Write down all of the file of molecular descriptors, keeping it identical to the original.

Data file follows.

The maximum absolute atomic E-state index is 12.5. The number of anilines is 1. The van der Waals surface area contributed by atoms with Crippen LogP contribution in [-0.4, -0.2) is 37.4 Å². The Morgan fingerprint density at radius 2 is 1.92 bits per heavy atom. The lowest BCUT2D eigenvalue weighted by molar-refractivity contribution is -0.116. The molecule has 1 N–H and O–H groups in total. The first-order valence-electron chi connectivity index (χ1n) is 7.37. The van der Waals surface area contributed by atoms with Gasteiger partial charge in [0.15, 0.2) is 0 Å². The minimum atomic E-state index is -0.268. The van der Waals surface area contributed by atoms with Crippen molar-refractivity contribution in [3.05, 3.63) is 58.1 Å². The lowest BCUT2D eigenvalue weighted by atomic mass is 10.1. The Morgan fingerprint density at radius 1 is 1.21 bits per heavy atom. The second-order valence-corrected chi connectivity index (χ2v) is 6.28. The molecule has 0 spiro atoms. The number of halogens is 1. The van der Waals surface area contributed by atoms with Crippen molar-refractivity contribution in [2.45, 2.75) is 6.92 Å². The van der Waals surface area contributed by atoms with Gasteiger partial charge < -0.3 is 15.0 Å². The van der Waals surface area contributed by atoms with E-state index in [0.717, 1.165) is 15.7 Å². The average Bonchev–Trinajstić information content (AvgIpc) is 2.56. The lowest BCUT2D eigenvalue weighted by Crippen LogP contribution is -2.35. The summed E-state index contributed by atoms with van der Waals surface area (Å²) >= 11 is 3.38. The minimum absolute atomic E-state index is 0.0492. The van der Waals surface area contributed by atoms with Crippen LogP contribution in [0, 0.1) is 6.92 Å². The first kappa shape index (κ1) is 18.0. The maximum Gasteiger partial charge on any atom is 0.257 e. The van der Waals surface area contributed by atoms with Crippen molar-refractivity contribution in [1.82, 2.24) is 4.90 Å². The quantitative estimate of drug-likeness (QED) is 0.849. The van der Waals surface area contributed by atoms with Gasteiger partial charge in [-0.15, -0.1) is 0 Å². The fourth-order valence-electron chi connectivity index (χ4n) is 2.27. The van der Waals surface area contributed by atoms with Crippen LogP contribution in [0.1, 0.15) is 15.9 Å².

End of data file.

The maximum absolute atomic E-state index is 12.5. The number of anilines is 1. The van der Waals surface area contributed by atoms with Crippen LogP contribution in [-0.4, -0.2) is 37.4 Å². The Morgan fingerprint density at radius 2 is 1.92 bits per heavy atom. The lowest BCUT2D eigenvalue weighted by molar-refractivity contribution is -0.116. The molecule has 1 N–H and O–H groups in total. The first-order valence-electron chi connectivity index (χ1n) is 7.37. The van der Waals surface area contributed by atoms with Gasteiger partial charge in [0.15, 0.2) is 0 Å². The minimum atomic E-state index is -0.268. The van der Waals surface area contributed by atoms with Crippen molar-refractivity contribution in [3.05, 3.63) is 58.1 Å². The lowest BCUT2D eigenvalue weighted by atomic mass is 10.1. The Morgan fingerprint density at radius 1 is 1.21 bits per heavy atom. The second-order valence-corrected chi connectivity index (χ2v) is 6.28. The molecule has 0 spiro atoms. The number of halogens is 1. The van der Waals surface area contributed by atoms with Crippen molar-refractivity contribution in [2.45, 2.75) is 6.92 Å². The van der Waals surface area contributed by atoms with Gasteiger partial charge < -0.3 is 15.0 Å². The van der Waals surface area contributed by atoms with E-state index in [0.717, 1.165) is 15.7 Å². The average Bonchev–Trinajstić information content (AvgIpc) is 2.56. The lowest BCUT2D eigenvalue weighted by Crippen LogP contribution is -2.35. The summed E-state index contributed by atoms with van der Waals surface area (Å²) >= 11 is 3.38. The minimum absolute atomic E-state index is 0.0492. The van der Waals surface area contributed by atoms with Crippen LogP contribution in [0, 0.1) is 6.92 Å². The first kappa shape index (κ1) is 18.0. The maximum Gasteiger partial charge on any atom is 0.257 e. The van der Waals surface area contributed by atoms with Crippen molar-refractivity contribution in [1.82, 2.24) is 4.90 Å². The quantitative estimate of drug-likeness (QED) is 0.849. The van der Waals surface area contributed by atoms with Gasteiger partial charge in [-0.15, -0.1) is 0 Å². The fourth-order valence-electron chi connectivity index (χ4n) is 2.27. The van der Waals surface area contributed by atoms with Crippen LogP contribution in [0.1, 0.15) is 15.9 Å².